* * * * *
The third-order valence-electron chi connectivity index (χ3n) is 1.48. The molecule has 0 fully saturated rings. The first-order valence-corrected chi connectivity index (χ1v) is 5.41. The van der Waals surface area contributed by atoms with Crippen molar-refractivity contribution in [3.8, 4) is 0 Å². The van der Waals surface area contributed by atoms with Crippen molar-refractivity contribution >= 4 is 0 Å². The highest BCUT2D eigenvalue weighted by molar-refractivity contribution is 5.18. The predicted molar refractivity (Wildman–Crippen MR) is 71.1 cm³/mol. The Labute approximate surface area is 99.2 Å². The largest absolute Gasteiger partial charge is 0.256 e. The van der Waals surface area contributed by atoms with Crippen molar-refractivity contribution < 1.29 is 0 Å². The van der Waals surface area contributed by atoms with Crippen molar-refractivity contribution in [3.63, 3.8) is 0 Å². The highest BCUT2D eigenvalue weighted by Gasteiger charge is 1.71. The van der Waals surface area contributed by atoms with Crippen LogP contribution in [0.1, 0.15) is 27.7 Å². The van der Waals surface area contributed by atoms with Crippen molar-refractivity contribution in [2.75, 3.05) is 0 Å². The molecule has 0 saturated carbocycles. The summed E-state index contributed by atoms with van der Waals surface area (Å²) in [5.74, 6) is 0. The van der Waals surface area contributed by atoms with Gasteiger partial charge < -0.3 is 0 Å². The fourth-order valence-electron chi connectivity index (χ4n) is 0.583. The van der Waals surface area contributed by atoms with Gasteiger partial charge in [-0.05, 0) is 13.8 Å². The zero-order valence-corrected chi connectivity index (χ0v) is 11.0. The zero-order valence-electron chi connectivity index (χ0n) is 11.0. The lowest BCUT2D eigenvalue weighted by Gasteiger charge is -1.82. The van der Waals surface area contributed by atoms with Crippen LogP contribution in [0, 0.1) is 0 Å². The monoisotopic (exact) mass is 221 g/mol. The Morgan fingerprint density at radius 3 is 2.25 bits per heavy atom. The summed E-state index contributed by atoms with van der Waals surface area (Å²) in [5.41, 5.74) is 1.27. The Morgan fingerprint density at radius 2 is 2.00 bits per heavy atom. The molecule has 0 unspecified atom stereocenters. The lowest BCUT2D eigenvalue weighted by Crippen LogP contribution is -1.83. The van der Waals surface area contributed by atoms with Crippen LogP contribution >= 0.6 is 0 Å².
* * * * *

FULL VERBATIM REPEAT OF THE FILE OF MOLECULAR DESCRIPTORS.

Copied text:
The third-order valence-electron chi connectivity index (χ3n) is 1.48. The molecule has 0 fully saturated rings. The first-order valence-corrected chi connectivity index (χ1v) is 5.41. The van der Waals surface area contributed by atoms with Crippen molar-refractivity contribution in [3.8, 4) is 0 Å². The van der Waals surface area contributed by atoms with Crippen molar-refractivity contribution >= 4 is 0 Å². The highest BCUT2D eigenvalue weighted by molar-refractivity contribution is 5.18. The predicted molar refractivity (Wildman–Crippen MR) is 71.1 cm³/mol. The Labute approximate surface area is 99.2 Å². The largest absolute Gasteiger partial charge is 0.256 e. The van der Waals surface area contributed by atoms with Crippen molar-refractivity contribution < 1.29 is 0 Å². The van der Waals surface area contributed by atoms with Crippen molar-refractivity contribution in [3.63, 3.8) is 0 Å². The highest BCUT2D eigenvalue weighted by Gasteiger charge is 1.71. The van der Waals surface area contributed by atoms with Crippen LogP contribution in [0.1, 0.15) is 27.7 Å². The van der Waals surface area contributed by atoms with Crippen molar-refractivity contribution in [2.75, 3.05) is 0 Å². The molecule has 0 saturated carbocycles. The summed E-state index contributed by atoms with van der Waals surface area (Å²) in [5.74, 6) is 0. The van der Waals surface area contributed by atoms with Gasteiger partial charge < -0.3 is 0 Å². The fourth-order valence-electron chi connectivity index (χ4n) is 0.583. The van der Waals surface area contributed by atoms with Gasteiger partial charge in [-0.05, 0) is 13.8 Å². The zero-order valence-corrected chi connectivity index (χ0v) is 11.0. The zero-order valence-electron chi connectivity index (χ0n) is 11.0. The lowest BCUT2D eigenvalue weighted by Gasteiger charge is -1.82. The van der Waals surface area contributed by atoms with Crippen LogP contribution in [0, 0.1) is 0 Å². The monoisotopic (exact) mass is 221 g/mol. The Morgan fingerprint density at radius 3 is 2.25 bits per heavy atom. The summed E-state index contributed by atoms with van der Waals surface area (Å²) in [5.41, 5.74) is 1.27. The Morgan fingerprint density at radius 2 is 2.00 bits per heavy atom. The molecule has 0 unspecified atom stereocenters. The lowest BCUT2D eigenvalue weighted by Crippen LogP contribution is -1.83. The van der Waals surface area contributed by atoms with Crippen LogP contribution >= 0.6 is 0 Å².